Google saying patents are bogus, or the everyday rant against Amazon’s or Apple’s walled garden are easy crowd-pleasers, but they don’t address the total reorganization we would need if we shut down proprietary efforts to tackling new opportunities. (Oh, and I know this is an unlikely place for such trash, but please don’t cite Google, its entire profitability dependent on smart leveraging of its unassailed PageRank patent, as a counter-example of how Open Always Wins.)
Pingback from Weblinks #27 | Rechtsanwalt Martin Steiger on March 5, 2012 at 8:37 am
I bought a used Bob Dylan LP at a local flea market last fall. I listened to it, and then sold it to a friend. I read probably 50-60 books a year, and normally donate many of them to a local library. In spite of the supposed “sameness” of old LPs and books versus digital media, I can’t do the same with digitally rendered materials. So at the risk of sounding simple minded, why on earth can’t we expect the same from providers of digitally rendered content? After all, we have the technological capability, right?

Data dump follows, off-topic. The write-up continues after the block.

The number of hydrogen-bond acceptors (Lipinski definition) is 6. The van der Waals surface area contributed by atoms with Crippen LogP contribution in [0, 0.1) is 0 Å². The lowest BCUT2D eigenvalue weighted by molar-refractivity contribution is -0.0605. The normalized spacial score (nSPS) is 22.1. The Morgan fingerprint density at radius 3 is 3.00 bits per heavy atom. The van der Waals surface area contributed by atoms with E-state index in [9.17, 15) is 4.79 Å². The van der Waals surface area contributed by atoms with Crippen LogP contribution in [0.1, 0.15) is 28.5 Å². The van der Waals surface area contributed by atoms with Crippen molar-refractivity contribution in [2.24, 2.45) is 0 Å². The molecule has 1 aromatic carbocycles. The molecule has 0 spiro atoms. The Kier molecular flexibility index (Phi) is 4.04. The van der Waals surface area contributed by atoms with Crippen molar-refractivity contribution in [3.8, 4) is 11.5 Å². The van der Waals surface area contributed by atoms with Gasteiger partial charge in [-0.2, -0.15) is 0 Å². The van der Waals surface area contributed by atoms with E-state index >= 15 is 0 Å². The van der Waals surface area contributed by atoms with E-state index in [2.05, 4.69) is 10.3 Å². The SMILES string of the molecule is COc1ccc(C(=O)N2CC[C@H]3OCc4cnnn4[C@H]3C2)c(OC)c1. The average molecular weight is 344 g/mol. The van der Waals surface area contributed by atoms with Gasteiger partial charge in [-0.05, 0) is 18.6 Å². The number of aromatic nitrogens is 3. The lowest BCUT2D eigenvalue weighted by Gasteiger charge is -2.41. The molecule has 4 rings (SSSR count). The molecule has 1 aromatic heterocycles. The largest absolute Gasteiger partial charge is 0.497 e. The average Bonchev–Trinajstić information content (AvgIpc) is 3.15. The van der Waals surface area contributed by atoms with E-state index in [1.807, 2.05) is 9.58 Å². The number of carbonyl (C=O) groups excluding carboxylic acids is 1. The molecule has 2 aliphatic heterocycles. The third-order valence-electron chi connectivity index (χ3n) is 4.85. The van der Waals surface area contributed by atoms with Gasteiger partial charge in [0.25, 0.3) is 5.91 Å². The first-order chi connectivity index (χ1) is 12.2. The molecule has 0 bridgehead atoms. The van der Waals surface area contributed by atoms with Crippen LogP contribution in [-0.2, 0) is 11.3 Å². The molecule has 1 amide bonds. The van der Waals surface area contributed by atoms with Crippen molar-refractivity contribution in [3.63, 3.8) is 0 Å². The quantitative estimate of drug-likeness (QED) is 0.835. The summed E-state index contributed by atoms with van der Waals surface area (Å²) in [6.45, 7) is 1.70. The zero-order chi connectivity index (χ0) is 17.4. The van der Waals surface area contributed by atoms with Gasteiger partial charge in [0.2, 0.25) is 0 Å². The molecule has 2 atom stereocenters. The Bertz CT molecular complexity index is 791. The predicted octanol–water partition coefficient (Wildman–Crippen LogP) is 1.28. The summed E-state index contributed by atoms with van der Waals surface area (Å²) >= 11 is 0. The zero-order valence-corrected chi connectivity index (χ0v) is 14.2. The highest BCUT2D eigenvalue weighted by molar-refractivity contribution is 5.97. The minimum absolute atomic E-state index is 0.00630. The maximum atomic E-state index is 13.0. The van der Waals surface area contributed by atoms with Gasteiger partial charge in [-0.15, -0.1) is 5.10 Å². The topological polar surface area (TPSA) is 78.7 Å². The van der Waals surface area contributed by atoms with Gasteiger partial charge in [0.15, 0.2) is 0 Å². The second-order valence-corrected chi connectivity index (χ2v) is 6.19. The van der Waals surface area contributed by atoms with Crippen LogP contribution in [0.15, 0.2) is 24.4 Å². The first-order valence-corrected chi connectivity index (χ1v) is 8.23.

People need to be aware that there are choices out there that don’t require giving up their Fair Use and First Sale rights. But they need to closely examine what they buy. The ownership issue you note above is one of the reasons I chose a Nook Tablet instead of a Kindle Fire: Barnes & Noble’s Nook line, while being able to read other formats, uses the open-standard ePub format for its eBooks, and B&N sells all its Nook eBooks in a DRM-free form of that standard. So unlike Amazon Kindle owners, I own my eBooks! Even better, Baen Books, the SciFi publishers for much of what I read, even have a “My Books” link on their site that lists all the books I’ve purchased from them, and I can read them online or download them again at will! We should support with out purchases those that respect our rights, and shun those who do not.
And into this fray steps the “Ultra Violet” digital license vault. Doc; where does this piece fit into the common space?